The Danish filmmaker Lars von Trier has been one of the founding members of Dogma 95, a group of directors, who decided to use current technologies as the DVD camera to create a new form of films, in recentering on the actors as the most important part of film, rather than e.g. the set design. His films often center upon a female protagonist, who is a victim but not in a passive way, but by her own will. In Breaking the Waves he tells us the story of a woman, who loves her husband and trusts in god so much, that she starts to sleep with other men for the sake of the healing of her beloved. For after having been seriously injured in an accident, he tells her, that she would save his life if she told him about how she had sex with other men. It would then feel for him, as if they had sex themselves. By doing so she gets killed. The film is divided into five parts, each of which starts with the image of a horizon, that seems to be painted, but after a while appears to be moving. In iconographic terms there is a lot to say about those pictures and their surrounding. They connect to classical language of painting, but by shifting it just a little bit, it turns to a whole new statement that is made. My thesis is, that by putting these horizons, that derive from art in a Christian context into the movie, they create a whole new idea of the female victim: Rather than being the victim she now brings a sacrifice and that locates her in a new space of the symbolic order.

The second film I want to draw our attention to is ‘Lost Highway’ by David Lynch. Lynch as a director, has always been the master of de-realization. ‘Lost Highway’ doesn’t open with a horizon in the strict sense of the word, but, as I will argue, the image that is shown to us in the beginning works with the concept of horizon. What we see when the film starts is a ‘disfocused focusing’ of the camera on the yellow central reservation of a highway, spotted by the lights of a car, which the eye of the camera seems to be driving with. Even though this is a leitmotif of the film that Lynch already used in ‘Blue Velvet’, ‘Lost Highway’ is not a road movie. The protagonist lost track of his life, there is no linear direction in the plot, but many circles, that are not always logically closed. Rather than passing by different stations, this film doesn’t seem to have a real space at all but is located in a disturbing ‘in-between-zone’. The story is about a schizophrenic murderer, a saxophone player, his wife and other more or less weird people. The strange lighting of the film does not relate to our everyday perception, as well as the whole movie undermines what we would think of as our world. Thirdly I would like to mention ‘Mulholland Drive’, the successor of ‘Lost Highway’ with a very close theme and even a related opening that I will show you in just one minute.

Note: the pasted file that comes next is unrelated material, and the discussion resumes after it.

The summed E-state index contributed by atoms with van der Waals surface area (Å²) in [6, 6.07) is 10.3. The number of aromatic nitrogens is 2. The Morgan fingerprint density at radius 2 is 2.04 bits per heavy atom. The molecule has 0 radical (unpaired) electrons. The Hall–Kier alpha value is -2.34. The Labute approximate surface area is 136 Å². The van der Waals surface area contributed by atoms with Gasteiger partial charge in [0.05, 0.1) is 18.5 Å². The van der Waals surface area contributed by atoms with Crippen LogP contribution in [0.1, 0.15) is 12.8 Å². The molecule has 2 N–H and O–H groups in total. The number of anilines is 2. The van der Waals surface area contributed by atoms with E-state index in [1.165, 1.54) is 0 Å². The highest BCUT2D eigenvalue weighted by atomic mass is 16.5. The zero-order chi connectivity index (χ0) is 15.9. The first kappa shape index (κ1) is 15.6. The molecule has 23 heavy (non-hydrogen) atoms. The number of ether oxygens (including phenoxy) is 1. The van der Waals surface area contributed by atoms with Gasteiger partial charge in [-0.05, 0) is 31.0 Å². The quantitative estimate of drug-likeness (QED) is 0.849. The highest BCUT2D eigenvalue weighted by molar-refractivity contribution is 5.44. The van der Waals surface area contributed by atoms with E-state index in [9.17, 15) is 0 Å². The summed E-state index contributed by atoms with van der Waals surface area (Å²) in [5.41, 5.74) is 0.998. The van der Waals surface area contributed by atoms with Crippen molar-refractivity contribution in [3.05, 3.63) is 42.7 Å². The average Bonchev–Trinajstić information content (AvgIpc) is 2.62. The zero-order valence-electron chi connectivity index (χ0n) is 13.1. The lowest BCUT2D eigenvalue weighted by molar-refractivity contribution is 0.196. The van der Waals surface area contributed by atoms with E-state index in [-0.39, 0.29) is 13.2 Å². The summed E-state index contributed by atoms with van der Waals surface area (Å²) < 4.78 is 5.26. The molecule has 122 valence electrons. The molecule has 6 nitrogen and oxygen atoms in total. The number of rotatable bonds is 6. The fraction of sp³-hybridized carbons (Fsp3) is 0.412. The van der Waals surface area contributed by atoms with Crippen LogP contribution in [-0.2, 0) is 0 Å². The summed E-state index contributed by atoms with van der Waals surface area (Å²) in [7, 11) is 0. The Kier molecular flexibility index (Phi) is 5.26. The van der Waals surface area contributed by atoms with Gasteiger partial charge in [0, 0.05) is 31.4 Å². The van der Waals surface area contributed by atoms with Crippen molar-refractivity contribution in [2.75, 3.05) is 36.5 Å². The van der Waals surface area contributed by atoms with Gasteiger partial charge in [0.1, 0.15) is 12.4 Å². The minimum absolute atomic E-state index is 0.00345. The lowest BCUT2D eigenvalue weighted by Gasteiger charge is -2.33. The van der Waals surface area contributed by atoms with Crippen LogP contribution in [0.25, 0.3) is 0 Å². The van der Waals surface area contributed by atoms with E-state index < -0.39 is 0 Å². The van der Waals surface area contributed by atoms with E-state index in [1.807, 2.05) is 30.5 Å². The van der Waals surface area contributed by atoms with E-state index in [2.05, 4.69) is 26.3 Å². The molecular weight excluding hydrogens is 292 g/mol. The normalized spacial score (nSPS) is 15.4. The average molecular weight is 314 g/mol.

While ‘Breaking the Waves’ uses images, emerging on cultural stereotypes and shifts them into another context to think within the medium of film about horizons of society, ‘Lost Highway’ destroys what we might call the cinematographic horizon. The cinematographic horizon takes into account all the structures of visibility, as they are built in the cosmos of Newton: There is a story to be told, there are places in which this story is told, the camera is positioned according to the rules of linear perspective, etc. Merleau-Ponty stated in The Visible and the Invisible, that the visible was only a thin skin between the two horizons of interior and exterior horizon in the tradition of Husserl. ‘Breaking the waves’ reminds us of the hidden world, in this case the world of faith, as it is represented by the protagonist Bess. ‘Lost Highway’ by contrast thinks about the structuring of the world. In the subject of the double a high metaphysical level, since it seems to tell us, that we can only realize what we see: The visibility of the other is the only way of being aware of ourselves. We, as spectators of the film, are always very aware of how thin the skin of visibility is. Hence this film seems to be the product of a beginning of higher awareness and reflexivity in the modes of our perception. And if the horizon is a way to think about what we cannot see, this film by Lynch can be viewed as a reflection about horizon in postmodern terms, while Lars von Trier would be a modern filmmaker, using the traditional concept of horizon.

The self reflexivity of Caspar David Friedrich is maybe the beginning of self reflexivity of art in using the double of the Spectator. At the end of this development there are films as the one by David Lynch. While Lars von Trier could be seen as a believer in horizon, Lynch might be one of those who think about the world after losing modern horizons. The horizon in the beginning of his movie is not by chance a closed horizon, a synthetic horizon of postmodernity, that is not located in an ideal landscape, but emphasizes the limits of the visible world.